Roger Ebert, a famous film critic, once claimed that Alejandro Jodorowsky described himself as a man without any real roots, as ephemeral as the plots and characters he directed. Despite successful ventures in a string of countries, Jodoworosky could never shake the impression that “in Bolivia I was a Russian, in Chile I was [Jewish], in Paris I was a Chilean, in Mexico I was French, and now, in America, I am a Mexican." In Jodorowsky’s latest screening at the Grand Illusion Cinema, the director explores the underlying philosophies, background, and work that constitute his own mystique. Jodorowsky examines each of these underlying elements of his legacy through a spiritual practice of “psychomagic,” which he uses to treat others who have experienced the same traumas that he has.
Jodorowsky frames each scene in the movie “Psychomagic: A Healing Art” around a social ill that someone is suffering from. Though we never occupy the post-apocalyptic scapes of his earlier works, the subjects we do encounter are framed as the real-life counterparts to his social critiques. Surrealist scenes from his acid films and Western esotericism punctuate the otherwise real life he has lived.
But without the artifice of a script, his subjects’ journeys are intimate looks at the real consequences of the thematic annals in Jodorowsky’s mind. His earlier attempts to capture neglect, infidelity, and heartbreak are all profoundly recontextualized in the modern age. Jodorowsky, who is now well into his twilight years, has taken to referencing his own life off-screen, which provides healing to his patients, and also to himself.
The director never shies from interjections between each narrative. He reveals that at the beginning of his life, he was abused to the point of sheer terror. Jodorowsky recounts how he would be afraid of the night swallowing his child-self into the unknown, but that he found reprieve in this better fate.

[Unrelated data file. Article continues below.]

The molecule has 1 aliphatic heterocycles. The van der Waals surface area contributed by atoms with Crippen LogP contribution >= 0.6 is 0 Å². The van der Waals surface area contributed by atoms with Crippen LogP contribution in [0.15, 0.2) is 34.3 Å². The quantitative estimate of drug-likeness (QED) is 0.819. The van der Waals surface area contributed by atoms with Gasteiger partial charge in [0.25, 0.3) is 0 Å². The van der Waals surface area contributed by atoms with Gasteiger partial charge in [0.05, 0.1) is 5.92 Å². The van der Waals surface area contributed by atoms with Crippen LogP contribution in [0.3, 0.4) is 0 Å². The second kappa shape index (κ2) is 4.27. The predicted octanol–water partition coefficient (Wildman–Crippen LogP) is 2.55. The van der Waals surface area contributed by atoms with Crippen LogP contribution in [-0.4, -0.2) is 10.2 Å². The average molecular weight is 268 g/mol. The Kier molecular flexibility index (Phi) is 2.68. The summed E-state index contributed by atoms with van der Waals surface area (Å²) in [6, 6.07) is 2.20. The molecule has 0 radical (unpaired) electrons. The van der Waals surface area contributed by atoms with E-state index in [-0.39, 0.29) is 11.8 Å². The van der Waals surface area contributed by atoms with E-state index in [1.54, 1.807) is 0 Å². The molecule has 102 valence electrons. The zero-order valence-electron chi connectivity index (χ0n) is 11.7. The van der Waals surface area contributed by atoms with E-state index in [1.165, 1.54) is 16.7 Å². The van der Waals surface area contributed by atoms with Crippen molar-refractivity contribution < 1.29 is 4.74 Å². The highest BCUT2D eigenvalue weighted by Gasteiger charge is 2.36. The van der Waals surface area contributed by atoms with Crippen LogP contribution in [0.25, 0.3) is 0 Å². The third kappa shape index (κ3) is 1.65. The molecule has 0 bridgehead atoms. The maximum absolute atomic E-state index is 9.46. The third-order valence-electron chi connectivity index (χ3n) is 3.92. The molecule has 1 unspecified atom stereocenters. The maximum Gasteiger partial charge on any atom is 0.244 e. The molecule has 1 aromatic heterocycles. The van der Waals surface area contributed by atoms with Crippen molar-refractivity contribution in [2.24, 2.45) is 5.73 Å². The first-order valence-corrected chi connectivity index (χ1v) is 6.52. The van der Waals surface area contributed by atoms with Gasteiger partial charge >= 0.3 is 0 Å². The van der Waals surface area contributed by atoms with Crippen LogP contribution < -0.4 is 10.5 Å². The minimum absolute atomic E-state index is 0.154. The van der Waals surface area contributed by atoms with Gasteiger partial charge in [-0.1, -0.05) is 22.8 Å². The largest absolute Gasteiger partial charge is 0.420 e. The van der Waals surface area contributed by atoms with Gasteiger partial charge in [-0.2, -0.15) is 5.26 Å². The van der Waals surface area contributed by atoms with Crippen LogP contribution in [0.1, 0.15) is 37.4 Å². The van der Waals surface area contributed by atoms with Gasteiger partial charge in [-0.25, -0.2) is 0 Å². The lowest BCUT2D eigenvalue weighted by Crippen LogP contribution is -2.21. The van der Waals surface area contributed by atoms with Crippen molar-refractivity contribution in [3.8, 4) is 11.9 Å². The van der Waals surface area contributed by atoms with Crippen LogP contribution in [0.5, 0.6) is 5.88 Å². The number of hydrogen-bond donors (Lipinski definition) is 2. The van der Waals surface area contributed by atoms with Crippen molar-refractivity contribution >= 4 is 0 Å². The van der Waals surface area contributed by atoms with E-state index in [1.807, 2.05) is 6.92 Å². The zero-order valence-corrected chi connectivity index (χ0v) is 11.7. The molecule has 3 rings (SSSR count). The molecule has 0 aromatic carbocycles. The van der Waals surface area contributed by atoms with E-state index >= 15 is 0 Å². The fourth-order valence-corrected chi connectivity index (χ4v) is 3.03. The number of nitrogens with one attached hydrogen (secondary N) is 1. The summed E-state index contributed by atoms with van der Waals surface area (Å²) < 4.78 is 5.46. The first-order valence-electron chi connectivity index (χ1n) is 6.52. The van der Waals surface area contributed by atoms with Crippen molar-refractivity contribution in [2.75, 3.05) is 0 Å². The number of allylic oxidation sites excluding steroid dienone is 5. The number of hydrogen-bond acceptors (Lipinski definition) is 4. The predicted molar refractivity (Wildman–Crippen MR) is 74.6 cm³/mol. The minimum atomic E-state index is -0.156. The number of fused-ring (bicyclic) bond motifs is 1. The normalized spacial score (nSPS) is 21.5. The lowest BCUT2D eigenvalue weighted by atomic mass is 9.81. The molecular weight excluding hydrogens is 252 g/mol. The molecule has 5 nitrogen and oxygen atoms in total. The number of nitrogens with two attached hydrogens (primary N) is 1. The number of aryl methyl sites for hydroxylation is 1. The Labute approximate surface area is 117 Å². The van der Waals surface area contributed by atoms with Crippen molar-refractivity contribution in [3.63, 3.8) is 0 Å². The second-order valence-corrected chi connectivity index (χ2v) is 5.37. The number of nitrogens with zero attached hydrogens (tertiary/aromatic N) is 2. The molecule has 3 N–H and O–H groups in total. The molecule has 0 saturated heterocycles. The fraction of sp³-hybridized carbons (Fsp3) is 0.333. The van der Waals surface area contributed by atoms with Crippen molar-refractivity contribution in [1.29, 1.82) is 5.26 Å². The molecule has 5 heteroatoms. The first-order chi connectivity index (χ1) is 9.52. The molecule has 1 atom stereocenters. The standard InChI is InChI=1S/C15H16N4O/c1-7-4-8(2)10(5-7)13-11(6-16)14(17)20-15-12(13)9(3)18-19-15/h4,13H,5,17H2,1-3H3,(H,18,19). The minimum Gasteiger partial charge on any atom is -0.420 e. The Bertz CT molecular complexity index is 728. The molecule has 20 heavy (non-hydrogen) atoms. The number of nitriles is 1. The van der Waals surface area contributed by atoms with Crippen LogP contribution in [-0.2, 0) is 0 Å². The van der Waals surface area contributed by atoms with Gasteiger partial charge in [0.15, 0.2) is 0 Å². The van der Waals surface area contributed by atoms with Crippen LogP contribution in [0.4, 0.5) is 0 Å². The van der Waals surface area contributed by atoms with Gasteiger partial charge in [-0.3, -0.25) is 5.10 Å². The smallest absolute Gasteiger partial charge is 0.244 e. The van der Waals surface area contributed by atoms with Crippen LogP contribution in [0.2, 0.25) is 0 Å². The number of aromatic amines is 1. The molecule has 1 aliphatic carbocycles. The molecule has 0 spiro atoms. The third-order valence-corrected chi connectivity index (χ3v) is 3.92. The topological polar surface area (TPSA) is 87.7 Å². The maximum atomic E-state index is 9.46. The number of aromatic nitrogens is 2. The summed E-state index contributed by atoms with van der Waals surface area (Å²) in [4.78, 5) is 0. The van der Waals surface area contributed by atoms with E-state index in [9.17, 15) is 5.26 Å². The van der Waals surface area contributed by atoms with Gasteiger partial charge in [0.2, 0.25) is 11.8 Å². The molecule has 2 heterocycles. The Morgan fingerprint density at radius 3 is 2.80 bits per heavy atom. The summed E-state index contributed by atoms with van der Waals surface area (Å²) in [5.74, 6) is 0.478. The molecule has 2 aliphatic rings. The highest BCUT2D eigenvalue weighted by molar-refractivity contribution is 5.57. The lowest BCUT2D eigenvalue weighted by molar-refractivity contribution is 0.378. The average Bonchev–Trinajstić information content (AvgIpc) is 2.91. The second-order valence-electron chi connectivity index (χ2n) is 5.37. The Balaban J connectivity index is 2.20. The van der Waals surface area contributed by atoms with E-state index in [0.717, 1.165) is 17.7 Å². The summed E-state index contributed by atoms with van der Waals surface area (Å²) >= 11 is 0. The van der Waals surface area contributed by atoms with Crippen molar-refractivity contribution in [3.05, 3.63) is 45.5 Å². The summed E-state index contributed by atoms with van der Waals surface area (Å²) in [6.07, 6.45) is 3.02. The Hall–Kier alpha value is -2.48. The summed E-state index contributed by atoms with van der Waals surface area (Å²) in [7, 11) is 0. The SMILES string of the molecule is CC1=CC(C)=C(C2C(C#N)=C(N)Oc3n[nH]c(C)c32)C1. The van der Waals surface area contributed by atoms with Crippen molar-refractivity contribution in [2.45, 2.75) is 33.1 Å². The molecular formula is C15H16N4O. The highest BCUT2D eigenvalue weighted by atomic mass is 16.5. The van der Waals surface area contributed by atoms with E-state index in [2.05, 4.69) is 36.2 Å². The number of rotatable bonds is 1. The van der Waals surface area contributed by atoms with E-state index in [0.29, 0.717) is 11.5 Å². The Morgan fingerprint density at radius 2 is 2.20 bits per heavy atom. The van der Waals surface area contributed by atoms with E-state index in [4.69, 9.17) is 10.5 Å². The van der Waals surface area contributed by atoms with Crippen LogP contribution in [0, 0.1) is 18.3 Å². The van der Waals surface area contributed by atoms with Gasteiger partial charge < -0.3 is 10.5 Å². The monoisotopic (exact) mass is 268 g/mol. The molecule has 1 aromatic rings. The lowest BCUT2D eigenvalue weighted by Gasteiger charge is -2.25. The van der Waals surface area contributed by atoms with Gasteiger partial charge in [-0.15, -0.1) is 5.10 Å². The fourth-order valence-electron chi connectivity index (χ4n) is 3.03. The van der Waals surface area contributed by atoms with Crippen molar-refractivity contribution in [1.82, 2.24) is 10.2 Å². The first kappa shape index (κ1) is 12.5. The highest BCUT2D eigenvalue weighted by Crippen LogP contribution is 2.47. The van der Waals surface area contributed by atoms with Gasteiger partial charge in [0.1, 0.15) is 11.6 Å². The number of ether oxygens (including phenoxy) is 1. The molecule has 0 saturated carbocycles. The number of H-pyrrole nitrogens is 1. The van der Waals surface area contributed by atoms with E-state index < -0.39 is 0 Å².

This film is a glimpse into the “real” Jodorowsky: the inspiration of techne that is no longer obscured by the glint of pyrotechnics. Other directors might have chosen to release a commentary, but Jodorowsky goes beyond this simple gesture, instead developing a healing practice that embodies the avant-garde spirit of his filmography.
There is something both chilling and remarkable about this revelation. Art is the framework of Jodorowsky’s legacy, but, in an unexpected twist, it takes a backseat here to the more surreal practices of his “psychomagic.”
Each subject he interviews is representative of something from Jodorowsky’s own life. Love from family and acceptance from society stand as the deciding factors in his directorial decisions, and also reflect the healing that has transpired through his art.
Even after he presents people who have healed, there is a pervading sense of hopelessness. Life is the progenitor of suffering, and time is the steward that drives the infernal machine.
The most compelling case that Jodorowsky presents is that of an elderly woman facing her demise. Death looming over her conscience, she complains about not having lived a more “interesting” life. With all the checkmarks of a “life well-lived,” Jodorowsky comforts her in facing oblivion, or the nonexistence that has driven his life’s work.
As Jodorowsky faces his own mortality, it becomes clear that this entire film is a swan song and a testament to a man’s valiant stand against the impossibility of conquering death. Unlike other causes of misfortune, there is no reason to scream and lash out at death. Muerte, as Jodorowsky posits, is simply the ending that people get — not one that is deserved or can be forsaken. Instead, death is something that people must face with the same celebratory attitude that governs so much of the human spirit.
Jodorowsky’s answer to death? Acceptance.
Reach writer Andy Chia at email@example.com. Twitter: @GreatBaconBaron.
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